There are many stories that illustrate what is important in life. The moral of many is that what we think is so important professionally will not matter much when we are facing death. I was recently stimulated to think about the issue from a new perspective.
Root Inc. is a consulting firm in Ohio. I have worked with them many times. They are the essence of a purpose driven, positive organization. People love to work there. Jim Haudan, the Chairman, and Rich Berens, the CEO, recently wrote a book called Blind Spots: Conquering the 5 Misconceptions that Hold Leaders Back. In the book they tell a story that captured my imagination.
One of their employees, Arden Brion was rushed to a hospital with a serious heart problem. He was told he had 90 minutes until they would operate and the odds were not good, he should call his family and say goodbye. He did. Then he made one other call. It was to Jim and Rich. He told them that working at Root was one of the greatest privileges of his life because the company allowed him to make a difference.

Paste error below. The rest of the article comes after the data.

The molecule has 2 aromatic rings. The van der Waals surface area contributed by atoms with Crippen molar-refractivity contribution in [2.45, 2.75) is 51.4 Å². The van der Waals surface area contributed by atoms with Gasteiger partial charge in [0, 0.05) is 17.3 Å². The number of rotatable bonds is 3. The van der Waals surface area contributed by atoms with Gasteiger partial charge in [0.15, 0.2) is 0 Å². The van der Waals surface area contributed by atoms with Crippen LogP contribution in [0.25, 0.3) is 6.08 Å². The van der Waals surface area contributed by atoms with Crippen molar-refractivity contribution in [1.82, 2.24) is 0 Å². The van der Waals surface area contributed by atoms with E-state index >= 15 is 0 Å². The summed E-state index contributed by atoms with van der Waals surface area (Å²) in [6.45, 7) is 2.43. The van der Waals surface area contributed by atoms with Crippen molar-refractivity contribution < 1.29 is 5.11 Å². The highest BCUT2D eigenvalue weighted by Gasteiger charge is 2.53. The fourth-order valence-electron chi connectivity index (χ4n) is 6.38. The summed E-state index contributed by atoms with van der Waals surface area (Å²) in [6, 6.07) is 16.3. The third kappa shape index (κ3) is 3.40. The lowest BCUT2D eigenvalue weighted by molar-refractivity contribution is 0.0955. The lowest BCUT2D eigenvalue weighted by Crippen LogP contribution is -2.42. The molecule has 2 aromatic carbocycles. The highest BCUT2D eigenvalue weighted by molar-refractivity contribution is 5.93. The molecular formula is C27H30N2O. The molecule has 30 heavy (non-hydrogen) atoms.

Arden beat the odds and lived. Yet the story is provocative. In the face of death, he called his bosses to say thank you for the culture they built. He was specifically thankful that it provided a context that allowed him to make a difference, to realize his purpose.
- Does the culture of your organization allow people to realize their highest purpose?
- On their deathbed how many people are going to call you to thank you for the culture you created?
- As a leader what could you do today to deserve a better culture?
- How could we use this passage to create a more positive organizaiton?